With the 2011 NFL Draft quickly approaching, we thought it'd be a good idea to run down the Buffalo Bills' ten biggest draft successes and failures. I decided at the last minute to make this an "of my lifetime" series, meaning that the only busts and gems that you'll see listed here every day were picked in 1985 or after.
When most Bills fans think of a diamond-in-the-rough offensive tackle, the first example is typically Jason Peters, an undrafted free agent out of Arkansas who became Buffalo's starting left tackle and struck it rich in Philadelphia. Peters was not unique in his methodology, however, as the Bills got another diamond-in-the-rough tackle that became a starter during four straight Super Bowls.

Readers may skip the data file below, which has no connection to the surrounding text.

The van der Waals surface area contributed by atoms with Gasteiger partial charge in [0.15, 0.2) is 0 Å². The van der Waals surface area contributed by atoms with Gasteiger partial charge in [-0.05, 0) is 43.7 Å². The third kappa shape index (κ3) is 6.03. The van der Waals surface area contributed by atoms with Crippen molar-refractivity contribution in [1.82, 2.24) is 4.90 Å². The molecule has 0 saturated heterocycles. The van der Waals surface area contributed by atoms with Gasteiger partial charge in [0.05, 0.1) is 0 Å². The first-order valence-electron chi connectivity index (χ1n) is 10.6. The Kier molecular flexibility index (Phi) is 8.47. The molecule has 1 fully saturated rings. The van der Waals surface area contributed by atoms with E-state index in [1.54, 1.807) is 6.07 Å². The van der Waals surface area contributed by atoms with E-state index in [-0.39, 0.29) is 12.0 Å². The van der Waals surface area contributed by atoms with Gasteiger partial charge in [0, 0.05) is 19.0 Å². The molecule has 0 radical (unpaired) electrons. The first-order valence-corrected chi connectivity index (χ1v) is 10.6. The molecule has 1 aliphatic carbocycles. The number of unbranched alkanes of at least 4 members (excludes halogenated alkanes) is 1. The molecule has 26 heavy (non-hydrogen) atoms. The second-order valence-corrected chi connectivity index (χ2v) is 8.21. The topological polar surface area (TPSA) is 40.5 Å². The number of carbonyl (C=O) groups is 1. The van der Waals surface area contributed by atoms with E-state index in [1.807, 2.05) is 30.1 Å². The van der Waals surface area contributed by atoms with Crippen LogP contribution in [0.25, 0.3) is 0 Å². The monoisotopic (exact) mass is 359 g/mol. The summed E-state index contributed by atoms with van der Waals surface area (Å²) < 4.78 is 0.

Howard Ballard of Alabama A&M was the Bills' 11th-round pick in the 1987 NFL Draft, selected No. 283 overall. (Today, that would put him in priority free agent range.) He did not dress at all as a rookie, and didn't start at all in 1988, but by 1989 he had become the starting right tackle. He remained there for 80 straight regular season games, and started in each of the Bills' four Super Bowl losses.
In all, "House" spent 12 seasons in the NFL, including his first seven with the Bills (five as a starter). After the 1993 season, he signed a free agent deal with the Seattle Seahawks, where he played five more seasons (making 74 more starts) before retiring.
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